Culture

Welcome to the Virtual Fuzhou Ting Stage!

Come behind the scenes with The Tacoma Moon Festival as we visit our talented neighbors serving their communities and perpetuating their heritage traditions!

Fancy Shawl Dance-Performed by Janaika Jones and Patricia Jones

Watch members of the Nez Perce Tribe perform the “Fancy Shawl Dance”. The dance was performed by Janaika Jones and her 11 years old sister Patricia Jones. In this video, Janaika explains that the dance represents the butterfly, which is shown with the vibrant colors and light-footed movement. Janaika also explains why she feels honored to be able to perform since “We perform for people who cannot dance and elders who are not here.” Listen to the rest of Janaika’s story starting at minute one. The Nez Perce Tribe has always resided and continues to reside in north-central Idaho. The Nez Perce Reservation spans about 770,000 acres and is headquartered in Lapwai, Idaho with over 3500 enrolled members nationally. The Nez Perce call themselves Niimíipuu, meaning “The People” in their language. Today, the Nez Perce Tribe upholds many traditional ways of living including fishing, hunting, gathering, and traditional ceremonies and celebrations.

A Visit with Cambodian Classical and Folk Dance of the Northwest

Join this Tacoma area Cambodian dance group as they talk about their tradition, and rehearse and performs on the occasion of a Buddhist ritual ceremony and the anniversary of the temple.

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A Visit to the Huong Viet Performing Arts Group

A Chinese medicine doctor in Everett is also the founder of a celebrated traditional Vietnamese music ensemble! He and his students perform on several instruments and discuss their experiences carrying on ancient traditions in Western Washington.

A Visit to T.U.P.A.C. Summer Dance Camp

The Tacoma Urban Performing Arts Company (T.U.P.A.C.), the acclaimed ballet school on Tacoma’s Hilltop takes time in the summer to offer a multi-tradition dance camp for local kids. Come visit the fun as we focus on West African Dance.

Tahitian Dance and Fire Knife Dance-Performed by Ora Nui Tahitian Dance Troup

Tahitian Dance is also called ‘Ori Tahiti in Tahitian Language. The two types of dances that performed by the Ora Nui Tahitian Dance Troupe are the ‘Ote’a and the ‘Aparima. The ‘Ote’a is a fast-paced dance, which is characterized by rapid hip-moving motions with lively drumbeats. In contrast, the ‘Aparima tends to be slower with more graceful movements. Watch Charlie Okada, Mika Milne, Maria Monroy, and Kaniala Kurkowski explain why the culture is important to them, and how they are carrying on their culture heritage.

A Croatian Anniversary in Tacoma

The Slavonian American Benevolent Society (SABS) celebrates 120 (plus!) years of Croatian culture in Tacoma Washington. Hear some immigrant stories and join local Puget Sound area Croatian music groups as they help celebrate in Tacoma’s Old Town.

A Visit to the Seu Mi Sa Korean Buddhist Temple during the ChuSeok Festival

Members of the Seu Mi Sa Korean Buddhist Temple in Tacoma talk about the Thanksgiving/Harvest Festival of ChuSeok and participate in Buddhist and ancestor services at their beautiful temple. Along the way, we also drop in to the Asia Pacific Cultural Center’s celebration of ChuSeok.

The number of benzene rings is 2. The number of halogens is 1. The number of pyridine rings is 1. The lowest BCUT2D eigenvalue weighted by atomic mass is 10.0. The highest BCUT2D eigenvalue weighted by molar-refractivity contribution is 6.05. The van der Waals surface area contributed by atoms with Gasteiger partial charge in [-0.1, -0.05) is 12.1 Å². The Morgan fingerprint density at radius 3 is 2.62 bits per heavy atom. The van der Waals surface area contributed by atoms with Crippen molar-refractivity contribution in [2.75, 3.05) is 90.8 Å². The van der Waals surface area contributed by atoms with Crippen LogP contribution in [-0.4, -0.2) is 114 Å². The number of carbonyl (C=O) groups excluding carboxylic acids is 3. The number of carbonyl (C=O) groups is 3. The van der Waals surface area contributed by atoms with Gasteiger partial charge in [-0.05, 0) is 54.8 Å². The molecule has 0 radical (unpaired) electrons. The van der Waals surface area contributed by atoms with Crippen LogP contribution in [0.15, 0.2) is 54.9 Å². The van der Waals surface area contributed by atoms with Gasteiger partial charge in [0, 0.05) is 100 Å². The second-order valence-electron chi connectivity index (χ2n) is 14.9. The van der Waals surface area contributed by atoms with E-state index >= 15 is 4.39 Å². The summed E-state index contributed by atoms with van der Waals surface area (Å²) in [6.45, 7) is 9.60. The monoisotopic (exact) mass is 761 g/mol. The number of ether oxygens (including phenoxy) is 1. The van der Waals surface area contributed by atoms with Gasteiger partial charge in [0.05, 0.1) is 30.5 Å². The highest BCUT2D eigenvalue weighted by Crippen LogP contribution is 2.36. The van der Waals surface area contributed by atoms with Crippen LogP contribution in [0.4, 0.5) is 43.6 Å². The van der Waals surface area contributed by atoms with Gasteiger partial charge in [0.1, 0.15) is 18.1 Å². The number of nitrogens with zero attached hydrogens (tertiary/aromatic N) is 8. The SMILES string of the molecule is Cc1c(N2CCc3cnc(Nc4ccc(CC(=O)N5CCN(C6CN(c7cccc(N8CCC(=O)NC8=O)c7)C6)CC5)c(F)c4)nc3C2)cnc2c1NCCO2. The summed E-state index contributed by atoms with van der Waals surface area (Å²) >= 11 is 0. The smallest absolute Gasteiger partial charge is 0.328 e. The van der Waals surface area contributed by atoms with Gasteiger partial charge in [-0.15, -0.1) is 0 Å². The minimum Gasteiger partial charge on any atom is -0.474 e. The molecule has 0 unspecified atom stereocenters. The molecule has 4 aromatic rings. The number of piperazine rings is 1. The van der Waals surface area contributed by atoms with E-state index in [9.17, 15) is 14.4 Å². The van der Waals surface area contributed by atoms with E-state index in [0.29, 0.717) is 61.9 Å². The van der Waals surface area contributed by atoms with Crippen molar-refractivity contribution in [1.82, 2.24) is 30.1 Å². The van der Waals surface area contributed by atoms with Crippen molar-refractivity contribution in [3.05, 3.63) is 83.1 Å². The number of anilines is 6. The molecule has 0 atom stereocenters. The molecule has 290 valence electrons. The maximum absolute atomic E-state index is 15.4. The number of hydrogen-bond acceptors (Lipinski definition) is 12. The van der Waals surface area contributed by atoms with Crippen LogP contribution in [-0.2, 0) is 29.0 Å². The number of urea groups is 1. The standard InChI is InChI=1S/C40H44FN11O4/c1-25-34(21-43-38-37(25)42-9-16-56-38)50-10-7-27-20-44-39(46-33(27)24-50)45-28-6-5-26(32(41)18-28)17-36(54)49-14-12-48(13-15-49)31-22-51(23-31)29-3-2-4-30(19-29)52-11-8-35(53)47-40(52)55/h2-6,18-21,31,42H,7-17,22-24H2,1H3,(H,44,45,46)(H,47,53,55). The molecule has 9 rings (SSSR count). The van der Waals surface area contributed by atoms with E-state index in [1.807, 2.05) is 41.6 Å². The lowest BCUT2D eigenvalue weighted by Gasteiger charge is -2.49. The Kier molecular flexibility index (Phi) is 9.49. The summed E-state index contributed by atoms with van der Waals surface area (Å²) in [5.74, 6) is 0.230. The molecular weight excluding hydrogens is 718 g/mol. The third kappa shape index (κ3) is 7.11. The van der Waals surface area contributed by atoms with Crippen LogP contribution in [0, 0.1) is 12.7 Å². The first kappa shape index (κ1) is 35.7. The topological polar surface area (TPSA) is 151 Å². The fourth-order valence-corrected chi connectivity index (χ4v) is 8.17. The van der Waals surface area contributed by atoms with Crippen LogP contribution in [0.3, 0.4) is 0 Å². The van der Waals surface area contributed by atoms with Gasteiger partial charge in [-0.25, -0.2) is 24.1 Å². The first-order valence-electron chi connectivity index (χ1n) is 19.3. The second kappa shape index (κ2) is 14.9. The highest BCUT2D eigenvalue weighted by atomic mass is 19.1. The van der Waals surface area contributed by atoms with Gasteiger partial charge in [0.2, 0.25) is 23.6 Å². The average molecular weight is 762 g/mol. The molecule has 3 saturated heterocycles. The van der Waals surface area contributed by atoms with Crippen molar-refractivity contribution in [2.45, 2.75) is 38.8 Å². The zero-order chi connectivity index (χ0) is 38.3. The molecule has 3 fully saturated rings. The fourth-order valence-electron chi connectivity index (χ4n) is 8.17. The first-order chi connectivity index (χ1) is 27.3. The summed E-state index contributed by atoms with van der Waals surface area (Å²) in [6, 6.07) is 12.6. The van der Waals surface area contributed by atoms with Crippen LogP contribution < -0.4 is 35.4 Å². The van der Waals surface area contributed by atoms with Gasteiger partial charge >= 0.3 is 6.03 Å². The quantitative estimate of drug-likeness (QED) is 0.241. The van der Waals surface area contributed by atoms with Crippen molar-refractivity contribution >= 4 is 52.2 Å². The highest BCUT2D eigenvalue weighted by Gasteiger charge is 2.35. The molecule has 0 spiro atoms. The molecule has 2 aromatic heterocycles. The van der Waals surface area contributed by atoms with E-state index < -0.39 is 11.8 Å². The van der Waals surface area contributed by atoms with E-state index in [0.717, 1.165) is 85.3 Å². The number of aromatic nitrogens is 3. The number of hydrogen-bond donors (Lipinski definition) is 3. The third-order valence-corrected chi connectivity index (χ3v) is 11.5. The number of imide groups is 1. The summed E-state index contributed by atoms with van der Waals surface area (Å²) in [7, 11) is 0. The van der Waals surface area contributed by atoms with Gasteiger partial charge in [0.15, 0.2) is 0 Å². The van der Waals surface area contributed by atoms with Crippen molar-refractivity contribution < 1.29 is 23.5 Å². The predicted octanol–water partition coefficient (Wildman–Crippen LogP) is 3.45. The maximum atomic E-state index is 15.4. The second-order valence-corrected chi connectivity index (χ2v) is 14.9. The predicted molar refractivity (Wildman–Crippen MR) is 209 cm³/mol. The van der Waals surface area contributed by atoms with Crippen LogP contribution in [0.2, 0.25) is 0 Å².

A Visit With Monday Ukulele Ohana

The founders of this popular Lakewood Hawaiian music group talk about Hawaiian music, the ukulele, and its use in various professional Hawaiian music groups around the Puget Sound region, including Northwest Blend.

The Vietnamese Vu Lan Festival in Tacoma

A visit to the Loving Kindness Meditation Center in Tacoma on the occasion of the Vu Lan Festival. This beautiful ceremony and celebration is like Mother’s Day for Vietnamese Buddhists.

The 2021 Obon Festival at the Tacoma Japanese Buddhist Temple

In August 2021 the Shin Buddhist Temple in Tacoma, Washington pivoted during the pandemic and put on a drive-through Obon Festival, complete with drumming from Fuji Taiko. Meet the Reverend Tadao Koyama and Robert and Junko Yatsuuye as they continue Japanese and Buddhist traditions that have been in Tacoma for more than 100 years!

Fire Knife Dance-Performed by Napunui Gabriel, Joseph Cadousteau

Fire Knife dance comes from Samoa. It is a cultural practice which has roots in demonstrating warrior’s abilities in battles. Watch Napunui and World Fire-knife Champion Joseph twirl, throw, catch, and dance with a Fire Knife. Listen to Napunui and Joseph explain why they love to perform the Fire Knife Dance.

The Karnatic Veena

PLU Chemistry Professor Sailaja Arungundram introduces her instrument- the Veena, from the Southern Indian Karnatic tradition. Her daughter Shriya joins in, explaining some of the musical and cultural concepts behind the performance.

Tacoma Refugee Choir

The Tacoma Refugee Choir is firmly committed to diversity, equity, access and inclusion and strives to embed these principles in everything they do.  This includes their approach to singing. To provide a more equitable and welcoming space: No audition is required, musical training is not needed, and participation is free. Their repertoire includes songs that speak of love, hope, social justice, commitment, and belonging. Many songs are sung in English and members will sometimes share songs in their native tongues.  Additionally, they co-create original songs with members based on their stories and experiences.

This performance video takes a stand against anti-Asian and Pacific Islander violence and was produced this past summer.

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